skip to Main Content

A fun-filled and inspiring evening

Bradfield Festival of Music, Festival Report

The thing about a wind ensemble is that each instrument has a unique timbre; It’s not like a string quartet for example where the differences in register, resonance and so on are overlapping between instruments, for mixed winds, the variety makes for an intimate orchestra in miniature.

And so the Galliard Ensemble, with their (shhh!) number of years performing together, brought their brass and woodwind timbres to life in a fun and relaxed concert this evening.

An impression of the selection of works for this concert was that of the inspiration that aroused creativity in each of the composers represented. Starting with the familiar Rossini, “The Italian Girl in Algiers” overture, this both shows inspiration from Haydn some 50 years earlier, and by good fortune, continues the double Haydn experience of Saturday’s concert. Mozart regarded the K.594 Fantasie as one of his best tunes spoiled by the attempt to perform on state of the art mechanical instruments of his day. Inspired by and written as a tribute to Field Marshall von Lauden, the Galliard made it very apparent that this is indeed one of Mozart’s finest tunes.

Composers of the French baroque such as Couperin, Rameau, Lully, Charpentier and more have inspired many subsequent composers. In particular, François Couperin may be heard as echos in works from Bach to Respighi and beyond. One of the greatest such works is Ravel’s “Tombeau de Couperin,” and The Galliard performed both a short work by the inspiration of Couperin and three of the 6 pieces of the inspired Ravel side by side.

This was so beautifully performed that I was left wanting to hear the Galliard perform the whole of the Tombeau, which, as far as I know, they have not recorded.

It seems that inspiring music students to reveal evidence of their commitment to practice was in the mind of Eugene Bozza.

Here the Galliard demonstrated edge-of-the-seat enthusiasm with the interplay of four lines played in chromatic scales that they were well on top of the challenge set by the composer.

After the interval, the common inspiration came from folk sources, either as actual tunes or as stylistically folksy influences. Many composers collected folk melodies as sources of inspiration – Vaughan-Williams, Holst, Grainger, Kodaly, Bartok, and many more were all very well known for this, and we owe so much to modern music to the dedication of such collection. Holst’s gentle and in the hands of the Galliard, totally engaging Op. 14 Wind Quintet has melodies that could easily be heard hummed in the streets if it had been based on a real folk tune. Percy Graingers Walking Tune, inspired by the rhythm of footfall while hiking and by the landscapes traversed was performed alongside Lisbon, a collected tune which was saved from inevitable aural-tradition loss by Grainger’s commitment.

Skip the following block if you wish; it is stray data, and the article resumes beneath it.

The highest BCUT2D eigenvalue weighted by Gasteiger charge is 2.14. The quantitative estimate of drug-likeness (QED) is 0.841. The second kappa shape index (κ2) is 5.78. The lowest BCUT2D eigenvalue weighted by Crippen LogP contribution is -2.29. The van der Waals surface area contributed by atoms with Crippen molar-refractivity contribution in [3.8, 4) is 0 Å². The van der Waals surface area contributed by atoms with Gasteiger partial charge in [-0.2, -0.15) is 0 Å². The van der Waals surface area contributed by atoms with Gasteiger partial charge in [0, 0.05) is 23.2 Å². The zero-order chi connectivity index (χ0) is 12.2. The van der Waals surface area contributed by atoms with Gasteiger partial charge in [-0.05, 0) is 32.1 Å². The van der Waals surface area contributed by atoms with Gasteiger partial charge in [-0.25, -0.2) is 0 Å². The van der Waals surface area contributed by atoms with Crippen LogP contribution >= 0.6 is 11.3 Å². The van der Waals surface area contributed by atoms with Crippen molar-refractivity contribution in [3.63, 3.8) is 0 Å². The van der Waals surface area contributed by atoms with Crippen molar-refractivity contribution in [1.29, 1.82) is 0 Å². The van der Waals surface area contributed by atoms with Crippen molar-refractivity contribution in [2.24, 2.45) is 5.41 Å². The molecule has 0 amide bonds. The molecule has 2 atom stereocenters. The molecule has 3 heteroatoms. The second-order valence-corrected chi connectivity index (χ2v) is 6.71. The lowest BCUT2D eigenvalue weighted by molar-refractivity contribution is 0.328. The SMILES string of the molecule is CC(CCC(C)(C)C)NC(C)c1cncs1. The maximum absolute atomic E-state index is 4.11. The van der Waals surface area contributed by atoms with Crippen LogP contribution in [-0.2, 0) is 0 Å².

The final work of the programme was inspired by folk songs of the west country and was written by Paul Patterson for The Galliard. The ensemble must have performed this hundreds of times, but the fresh statement of each tune and its elaboration was so like being in a pub session that several members of the audiences were themselves inspired to sing along, perhaps not quite with the precision of timing, intonation or pitch that the Galliard have, though undoubtedly with some of the passion!

Here I must make a special mention for the one singer inspired to join in with the ensemble whose timing was impeccable: thank you to the sheep who keep the grass under control in the churchyard, without you, the challenge of maintaining a reliable embouchure and a straight face would never have been so entertaining!

A final piece of fun as an encore, the Charleston movement number IV from Norman Hallam’s Dance Suite completed the whole entertainment for the evening.

An orchestra in miniature, a fun-filled and inspiring evening from such excellent performers who know each other and the mood they want to bring so well.

You may also like to see...
Incisive, confident and well-tuned

BBC Music Magazine, Anthony Burton

Crisp articulation

Stephen Francis Vasta, MusicWeb International

Excellent playing, well-balanced and full of character

Gramophone, Geoffrey Norris

Played with verve

The Northern Echo

The glittering talent that is the Galliard Ensemble

What’s on in London, Duncan Hadfield

Superbly played

Andrew Farach-Colton, Gramophone

Galliard Ensemble Ref 17 Please Credit Stan Papior Smed
Sheer wit and panache

Rian Evans, The Guardian

They have technique, style and high spirits in spades

Time Out, Martin Hoyle

Immaculate performances … a pure delight … unreservedly recommended

MusicWeb International, Hubert Culot

Pure pleasure

Gramophone

Demands that were easily met

The Times

A young ensemble of considerable merit

Gramophone, Arnold Whittall

Superb sound

Richard Whitehouse

Excellently played

BBC Music Magazine, Nicholas Williams

One of the highlights

Paul Conway, The Independent

Stunning music and extraordinary playing

 

The Observer, Edward Bhesania

Well performed

The Sunday Times, Paul Driver

The performances are simply breath-taking

Gramophone, Andrew Achenbach

Endlessly fascinating

The Guardian, Andrew Clements

Excellent ensemble playing and vivid recording.

Classical Music on the Web UK, Peter Grahame Woolf

Galliard Ensemble
Like angels sent from heaven

Paul Patterson

Beautiful, delicate and fluent playing

Aberdeen Press and Journal, Alan Cooper

A highly talented wind quintet

West Somerset Free Press, Trevor L Sharpe

Galliard Ensemble
Immaculately prepared

Seen & Heard, Peter Graham Woolf

Back To Top
28/05/2024